What Happens if the Dealership Doesn’t Pay Off the Car You Traded In?

When shopping for your next car at the dealership, the salesperson may offer to discount the car that you’re buying if you trade in your current car. They may even strike up a good deal that you can’t refuse. But when it’s all said and done, you might want to make sure that your trade-in gets paid off if there’s still a loan attached to it. If the dealership doesn’t pay it off, then you could end up in deep water.

The dealership’s failure to pay can hurt your credit

A group of people discuss lease options in a dealership at a round table
A Hyundai dealership | Anindito Mukherjee via Getty Images

Whenever you trade in a car for another one at a dealership, it’s the dealership’s responsibility to pay off the existing loan of the car you traded in within a certain amount of time. The remaining balance will then get tacked onto the price of the newer car that you’re trading for. However, it can be a common mistake for a dealership to not pay off the existing auto loan in time, which could have negative repercussions on your credit.

A news story from ABC7 in Chicago tells a story of car buyer, Richard Williams, who traded in his 2007 Cadillac Escalade for a 2011 Range Rover at a local used car dealer. Williams noted that a month later, he started getting calls from his previous lender letting him know that the car wasn’t paid off. Unfortunately, months of back-and-forth conversations with the dealership ensued. During that time, William’s credit score dropped.

In the end, the dealership said that they paid off the loan a few months later, but blamed Williams’ credit score dropping on the fact that he was late on his payments when he traded the car in.

Waiting for the dealership to pay off your previous car loan could be a nail-biting experience. However, there are steps you can take to ensure that you don’t have to go through what Richard Williams went through.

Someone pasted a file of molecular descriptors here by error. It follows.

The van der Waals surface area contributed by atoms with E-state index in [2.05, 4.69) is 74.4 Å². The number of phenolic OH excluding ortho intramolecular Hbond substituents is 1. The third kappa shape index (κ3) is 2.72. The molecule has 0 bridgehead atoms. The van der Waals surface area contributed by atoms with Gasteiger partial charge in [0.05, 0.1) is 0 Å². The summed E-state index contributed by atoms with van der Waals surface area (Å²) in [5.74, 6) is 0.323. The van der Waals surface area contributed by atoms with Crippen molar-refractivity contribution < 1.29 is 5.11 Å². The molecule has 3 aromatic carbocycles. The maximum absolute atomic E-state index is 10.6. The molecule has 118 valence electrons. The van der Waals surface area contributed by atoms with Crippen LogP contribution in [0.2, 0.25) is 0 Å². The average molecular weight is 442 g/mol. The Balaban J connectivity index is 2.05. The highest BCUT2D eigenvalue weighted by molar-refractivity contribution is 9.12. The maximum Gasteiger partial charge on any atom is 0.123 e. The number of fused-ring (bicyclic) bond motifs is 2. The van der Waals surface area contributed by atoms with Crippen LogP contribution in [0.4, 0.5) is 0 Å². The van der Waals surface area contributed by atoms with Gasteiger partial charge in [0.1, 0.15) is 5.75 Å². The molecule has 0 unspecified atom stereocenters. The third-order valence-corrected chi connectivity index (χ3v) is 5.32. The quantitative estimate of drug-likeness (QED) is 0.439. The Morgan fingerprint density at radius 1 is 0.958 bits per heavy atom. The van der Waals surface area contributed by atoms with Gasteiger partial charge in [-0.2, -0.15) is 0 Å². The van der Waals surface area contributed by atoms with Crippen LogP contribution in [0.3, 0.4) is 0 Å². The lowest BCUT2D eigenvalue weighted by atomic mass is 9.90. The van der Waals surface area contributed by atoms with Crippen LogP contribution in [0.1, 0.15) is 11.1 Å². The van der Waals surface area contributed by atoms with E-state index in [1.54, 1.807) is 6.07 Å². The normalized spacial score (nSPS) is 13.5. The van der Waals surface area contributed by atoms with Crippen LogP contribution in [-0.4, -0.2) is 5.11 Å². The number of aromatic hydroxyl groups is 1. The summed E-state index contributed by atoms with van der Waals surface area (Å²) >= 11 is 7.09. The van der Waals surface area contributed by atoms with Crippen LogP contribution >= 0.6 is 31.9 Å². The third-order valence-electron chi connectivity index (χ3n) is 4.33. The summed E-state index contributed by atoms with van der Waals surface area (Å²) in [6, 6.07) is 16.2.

What can you do to make sure the loan is paid off?

A salesman talks with a customer about a Toyota Motor 4Runner SUV.
A salesman talks with a customer about a Toyota Motor 4Runner SUV. | (Photo by Gary Gardiner/Bloomberg via Getty Images)

If you end up trading in your financed car, then you can always contact the lender afterward and let them know that the payoff amount should be coming to them. If you want to be proactive about it, then you can even call the lender before trading in the vehicle and let them know ahead of time. It also doesn’t hurt to get your car’s 10-day payoff amount from the lender while you’re at it. It’s good to know when you’re going over the sales figures with the dealer.

Paying the loan yourself can save you a lot

A customer looks over Chevrolet vehicles | Getty Images
A customer looks over Chevrolet vehicles displayed for sale at a car dealership. | Photographer: Ty Wright/Bloomberg via Getty Images

If you would rather prevent any potential headaches altogether, then you might want to consider paying off the existing loan yourself first. By doing so, you’ll save money on the interest of the loan and by not tacking on the remainder of the loan to a new one. Lastly, paying off the loan yourself will have you rest assured that you don’t need to cross your fingers and hope the dealer does it in time.

The one thing to remember when going this route, though, is that the car’s title could take a few weeks or a month to get to you. So, you’ll need to wait for that first before you’re able to trade in the car.

RELATED: Is Pre-Qualifying for an Auto Loan Before Going to a Dealership Important?